In the illustrated embodiment, the engagement feature 1210 includes a first portion 1218 and a second portion 1220. The first and second portions 1218 and 1220 can have different material properties, such as different elasticities, different weights, different widths, different thicknesses, different material compositions, different aesthetics, or any

combination thereof. In an embodiment, the first portion 1218 is more elastic than the second portion 1220. In a more particular embodiment, the second portion 1220 is relatively inelastic - having a stretch capacity no greater than 40%, or no greater than 30%, or no greater than 20%, or no greater than 10%. The engagement feature 1210 can include adjustable elements 1224 along the first portion 1218, the second portion 1220, or a combination thereof. At least one of the adjustable elements 1224 can include a grasping element (not illustrated) adapted to permit enhanced grip with the adjustable element 1224.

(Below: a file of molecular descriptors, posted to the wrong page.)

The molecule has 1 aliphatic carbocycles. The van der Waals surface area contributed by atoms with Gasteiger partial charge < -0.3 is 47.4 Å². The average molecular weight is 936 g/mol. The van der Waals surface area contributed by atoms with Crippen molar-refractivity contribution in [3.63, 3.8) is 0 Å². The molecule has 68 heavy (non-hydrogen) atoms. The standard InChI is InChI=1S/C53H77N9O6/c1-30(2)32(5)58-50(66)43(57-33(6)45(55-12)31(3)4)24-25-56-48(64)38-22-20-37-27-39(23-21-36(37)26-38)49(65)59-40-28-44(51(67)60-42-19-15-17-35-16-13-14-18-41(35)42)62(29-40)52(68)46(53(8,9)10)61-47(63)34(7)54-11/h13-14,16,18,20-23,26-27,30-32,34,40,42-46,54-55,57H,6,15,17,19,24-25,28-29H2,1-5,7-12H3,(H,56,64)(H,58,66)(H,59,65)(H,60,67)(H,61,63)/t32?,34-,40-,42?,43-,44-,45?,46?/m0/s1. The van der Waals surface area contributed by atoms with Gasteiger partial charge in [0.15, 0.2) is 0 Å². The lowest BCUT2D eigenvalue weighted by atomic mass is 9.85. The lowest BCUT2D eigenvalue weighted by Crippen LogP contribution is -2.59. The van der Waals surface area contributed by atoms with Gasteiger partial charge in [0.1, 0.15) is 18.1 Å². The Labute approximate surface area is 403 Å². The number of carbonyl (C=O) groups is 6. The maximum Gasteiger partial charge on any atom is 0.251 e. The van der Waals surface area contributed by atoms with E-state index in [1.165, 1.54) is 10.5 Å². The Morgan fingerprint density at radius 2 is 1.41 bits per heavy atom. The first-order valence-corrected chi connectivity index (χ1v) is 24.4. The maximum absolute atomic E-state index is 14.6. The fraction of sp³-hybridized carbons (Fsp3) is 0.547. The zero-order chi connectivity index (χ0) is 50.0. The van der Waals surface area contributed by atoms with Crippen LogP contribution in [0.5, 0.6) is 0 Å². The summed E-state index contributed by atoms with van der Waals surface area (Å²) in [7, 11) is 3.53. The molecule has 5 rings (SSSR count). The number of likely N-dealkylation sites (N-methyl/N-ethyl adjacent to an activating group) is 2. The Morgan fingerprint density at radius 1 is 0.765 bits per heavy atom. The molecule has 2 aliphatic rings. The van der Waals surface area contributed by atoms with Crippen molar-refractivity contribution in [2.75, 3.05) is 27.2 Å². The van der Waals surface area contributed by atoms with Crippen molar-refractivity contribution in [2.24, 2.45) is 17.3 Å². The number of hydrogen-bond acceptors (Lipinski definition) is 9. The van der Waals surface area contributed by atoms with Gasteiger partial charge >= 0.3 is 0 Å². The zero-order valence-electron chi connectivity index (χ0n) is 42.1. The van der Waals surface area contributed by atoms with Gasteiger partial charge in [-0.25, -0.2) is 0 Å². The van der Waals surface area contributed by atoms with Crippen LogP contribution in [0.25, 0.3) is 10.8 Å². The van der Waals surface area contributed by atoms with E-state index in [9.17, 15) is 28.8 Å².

In an embodiment, the first and second engagement features are adjustable with respect to the first and second arm engagement portions. For example, an interface formed between the engagement feature and arm engagement portion can be adjustable. FIG. 13 includes two embodiments, a and b, of a garment 1300 where first and second engagement features 1302 and 1304 are adjustable with respect to the first and second arm engagement portions 1306 and 1308. In the first illustrated embodiment, marked as "a," the second engagement feature 1304 engages with an adjustable portion 1310 of the second arm engagement portion 1308. The adjustable portion 1310 is illustrated as having a linked configuration. The second engagement feature 1304 can selectively couple with the adjustable portion 1310 at two or more locations along the adjustable portion 1310, such as at two or more of the illustrated links. In an embodiment, the adjustable portion 1310 includes at least two discrete adjustment locations, or at least three discrete adjustment locations, or at least five discrete adjustment locations, or at least ten discrete adjustment locations, or at least twenty discrete adjustment locations. In another embodiment, the adjustable portion 1310 includes no greater than 5000 discrete adjustment locations, or no greater than 1000 discrete adjustment locations, or no greater than 100 discrete adjustment locations, or no greater than 50 discrete adjustment locations. In another embodiment, the adjustable portion 1310 can have infinite adjustment capacity. For example, the adjustable portion 1310 can include no discrete engagement portions. Instead, the second engagement feature 1304 can be positioned at any relative location along the adjustable portion 1310. In a particular embodiment, the adjustable portion 1310 can be discernable from the rest of the second arm engagement portion 1308. In another particular embodiment, the adjustable portion 1310 can be part of the second arm engagement portion 1308 such that the adjustable portion 1310 is not visually discernable and identifiable.